Sins sans suffering: children's moralization of victimless actions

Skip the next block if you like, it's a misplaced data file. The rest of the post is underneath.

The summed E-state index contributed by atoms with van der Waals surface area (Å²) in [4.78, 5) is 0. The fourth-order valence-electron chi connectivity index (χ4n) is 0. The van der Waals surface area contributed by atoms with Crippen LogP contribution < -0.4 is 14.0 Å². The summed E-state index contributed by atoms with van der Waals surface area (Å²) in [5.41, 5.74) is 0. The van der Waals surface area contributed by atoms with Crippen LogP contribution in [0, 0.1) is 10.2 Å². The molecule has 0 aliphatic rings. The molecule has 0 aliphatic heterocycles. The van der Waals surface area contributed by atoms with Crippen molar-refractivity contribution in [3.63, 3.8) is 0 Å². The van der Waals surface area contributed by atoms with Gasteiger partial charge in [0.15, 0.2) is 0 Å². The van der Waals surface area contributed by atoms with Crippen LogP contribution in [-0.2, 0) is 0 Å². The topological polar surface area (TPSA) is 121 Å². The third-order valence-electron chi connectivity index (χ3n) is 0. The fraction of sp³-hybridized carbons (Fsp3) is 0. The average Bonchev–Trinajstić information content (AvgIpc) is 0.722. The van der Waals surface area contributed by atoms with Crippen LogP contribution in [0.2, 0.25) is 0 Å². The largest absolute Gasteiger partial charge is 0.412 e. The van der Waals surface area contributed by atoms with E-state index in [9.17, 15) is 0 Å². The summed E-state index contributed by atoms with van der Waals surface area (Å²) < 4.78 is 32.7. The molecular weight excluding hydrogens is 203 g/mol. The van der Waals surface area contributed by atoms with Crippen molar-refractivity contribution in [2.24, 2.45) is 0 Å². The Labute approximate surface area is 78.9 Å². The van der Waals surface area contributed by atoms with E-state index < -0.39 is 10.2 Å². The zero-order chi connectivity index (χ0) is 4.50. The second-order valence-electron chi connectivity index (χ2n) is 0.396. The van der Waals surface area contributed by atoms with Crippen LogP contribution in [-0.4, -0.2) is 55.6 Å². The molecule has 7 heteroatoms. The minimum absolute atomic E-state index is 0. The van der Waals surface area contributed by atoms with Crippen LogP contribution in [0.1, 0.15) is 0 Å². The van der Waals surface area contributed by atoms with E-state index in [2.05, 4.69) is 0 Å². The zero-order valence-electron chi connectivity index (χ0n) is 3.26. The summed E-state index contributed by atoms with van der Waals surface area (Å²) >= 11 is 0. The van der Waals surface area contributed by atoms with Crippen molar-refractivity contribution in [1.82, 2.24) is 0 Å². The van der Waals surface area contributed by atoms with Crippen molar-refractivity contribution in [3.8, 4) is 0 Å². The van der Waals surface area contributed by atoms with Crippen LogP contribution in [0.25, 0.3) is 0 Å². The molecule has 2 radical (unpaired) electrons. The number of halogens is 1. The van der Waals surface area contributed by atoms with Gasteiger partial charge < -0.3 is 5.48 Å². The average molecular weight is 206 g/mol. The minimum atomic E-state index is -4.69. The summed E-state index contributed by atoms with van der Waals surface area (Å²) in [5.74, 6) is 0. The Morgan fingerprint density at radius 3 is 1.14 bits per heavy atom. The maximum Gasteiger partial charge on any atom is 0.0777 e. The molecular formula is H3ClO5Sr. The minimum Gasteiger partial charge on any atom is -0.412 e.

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Many traditional accounts of moral development posit that children actively construct moral beliefs by reasoning about the distress they directly perceive in the aftermath of harmful or unjust actions. However, these accounts cannot straightforwardly explain the development of moral beliefs about harmless but tabooed actions. For cases such as these, when no negative behavioral consequences are apparent, top-down socialization processes (e.g., verbal instruction or "testimony" from adults) may instead influence moral development, as well as emotional reactions such as disgust. The present research consists of four studies that empirically examine the mechanisms leading to the formation of moral values involving victimless actions. Seven-year-old children were recruited as participants in this research. They were shown pictures of anthropomorphic aliens engaged in novel body-focused or environment-focused actions, all of which were harmless. After being exposed to one of various experimental manipulations, children were asked to judge whether the depicted actions were "wrong" or "OK". It was hypothesized that participants would readily acquire new moral beliefs upon being exposed to each of the experimental manipulations that were employed, even though none invoked suffering or harm. Study 1 (N = 64) found that information about unnaturalness and the invocation of disgust each elevated moralization, and that their independent effects were compounded when these manipulations were presented jointly. Study 2 (N = 90) demonstrated that verbally presented testimony about disgust, but not the induced emotional experience of disgust, was an effective mechanism for moralization, particularly for children who were more disgust sensitive. Study 3 (N = 30) found that children responded to testimony about anger with similar patterns of moralization as when given testimony about disgust, but that anger-based testimony was especially effective for children who were more highly prone to anger. Study 4 (N = 28) found that children's moral beliefs were retained after a prolonged time delay. In sum, across four studies, children were found to rapidly form new moral beliefs about victimless actions, particularly upon exposure to emotionally laden testimony. Overall, this research demonstrates that children are susceptible to swiftly acquiring moral beliefs even in the absence of obvious adverse outcomes.